Markey introduces compounding pharmacy bill

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Pharmacy works with Congress to seek solutions in wake of meningitis outbreak

 

Rep. Ed Markey (D-MA) on November 2 introduced proposed legislation called the Verifying Authority and Legality in Drug (VALID) Compounding Act that aims to increase regulatory oversight of compounding pharmacies.

“Compounding pharmacies have been governed by fragmented regulations for too long, leading to the worst public health disaster in recent memory,” Markey said in a November 1 news release announcing the bill. His congressional district was home to the now-shuttered New England Compounding Center (NECC) facility linked to the meningitis outbreak that has led to 30 deaths and 419 illnesses in 19 states, according to the latest CDC update.

Markey’s announcement was accompanied by a letter of endorsement from Gov. Deval Patrick of Massachusetts, citing a “regulatory gap” and the need to “strengthen FDA’s oversight.” There was also a letter of endorsement signed by Cancer Prevention and Treatment Fund, Jacobs Institute for Women’s Health, National Consumers League, National Research Center for Women & Families, Our Bodies Ourselves, and Union of Concerned Scientists. Pharmacy did not appear on the list of signatures.

“We certainly don’t want to see anything like this to ever happen again.  In preventing problems in the future it’s important regulators have the adequate resources to enforce existing laws and to strike the right balance between safety and  patient access to compounded medications that they need,” Brian Gallagher, BSPharm, JD, APhA Senior Vice President of Government Affairs, told pharmacist.com. He noted that finding that balance is complex, requiring very nuanced solutions.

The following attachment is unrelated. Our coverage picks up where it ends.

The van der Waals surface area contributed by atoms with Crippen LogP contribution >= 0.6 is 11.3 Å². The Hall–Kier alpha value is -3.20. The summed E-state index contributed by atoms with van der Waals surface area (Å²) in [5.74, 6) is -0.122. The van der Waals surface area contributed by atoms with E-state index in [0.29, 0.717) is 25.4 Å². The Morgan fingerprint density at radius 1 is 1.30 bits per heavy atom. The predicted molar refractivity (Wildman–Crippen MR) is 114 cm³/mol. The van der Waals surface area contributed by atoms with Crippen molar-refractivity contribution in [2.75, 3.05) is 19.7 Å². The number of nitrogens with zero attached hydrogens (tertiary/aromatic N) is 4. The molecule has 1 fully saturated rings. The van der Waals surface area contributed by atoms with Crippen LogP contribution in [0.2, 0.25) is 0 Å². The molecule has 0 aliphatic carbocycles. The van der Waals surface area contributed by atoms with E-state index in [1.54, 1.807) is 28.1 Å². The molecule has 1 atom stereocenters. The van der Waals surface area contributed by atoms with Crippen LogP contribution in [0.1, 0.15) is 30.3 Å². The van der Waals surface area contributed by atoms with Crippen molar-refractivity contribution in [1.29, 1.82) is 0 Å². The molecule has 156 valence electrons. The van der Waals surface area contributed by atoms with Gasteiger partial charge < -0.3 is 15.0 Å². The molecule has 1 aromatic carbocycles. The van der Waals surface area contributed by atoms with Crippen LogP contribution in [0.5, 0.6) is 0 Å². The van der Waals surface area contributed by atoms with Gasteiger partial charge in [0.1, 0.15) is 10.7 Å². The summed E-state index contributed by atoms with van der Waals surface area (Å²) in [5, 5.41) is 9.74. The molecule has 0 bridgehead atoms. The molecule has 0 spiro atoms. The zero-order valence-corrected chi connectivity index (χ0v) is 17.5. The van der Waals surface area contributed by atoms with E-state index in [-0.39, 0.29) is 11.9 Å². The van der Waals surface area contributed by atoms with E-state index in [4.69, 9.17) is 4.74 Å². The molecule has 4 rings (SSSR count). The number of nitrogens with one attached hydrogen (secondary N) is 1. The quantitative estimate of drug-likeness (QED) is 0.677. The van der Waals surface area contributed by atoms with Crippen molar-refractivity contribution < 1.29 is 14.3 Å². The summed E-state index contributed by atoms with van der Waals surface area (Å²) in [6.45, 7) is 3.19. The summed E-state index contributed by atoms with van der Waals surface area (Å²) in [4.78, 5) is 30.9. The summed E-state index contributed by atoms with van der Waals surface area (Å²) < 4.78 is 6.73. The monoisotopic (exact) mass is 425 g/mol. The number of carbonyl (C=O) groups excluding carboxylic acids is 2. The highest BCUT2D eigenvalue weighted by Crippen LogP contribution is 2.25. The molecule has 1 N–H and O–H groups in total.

“To get to a specific solution, we need to understand the root cause of the problem,” Gallagher continued. “In this case, from all reports, it appears that NECC was manufacturing not compounding and enforcing violation of either existing state or federal law was not done. [State] boards of pharmacy and FDA are strapped for resources to conduct inspections and, at times, inspectors are not properly trained. One of the solutions is to provide more resources and better training.”

Pharmacist.com now has a new section called Just the Facts on Compounding. APhA will be providing ongoing updates, questions and answers, APhA news coverage, and other resources on compounding, including a fact sheet from the International Academy of Compounding Pharmacists.

Part of the regulatory gap referred to by Deval is that state boards of pharmacy oversee the practice of compounding and FDA has oversight for the medication ingredients used in compounding. The other part is that state boards of pharmacy regulate pharmacies and FDA regulates manufacturers. NECC crossed the line from pharmacy to manufacturing.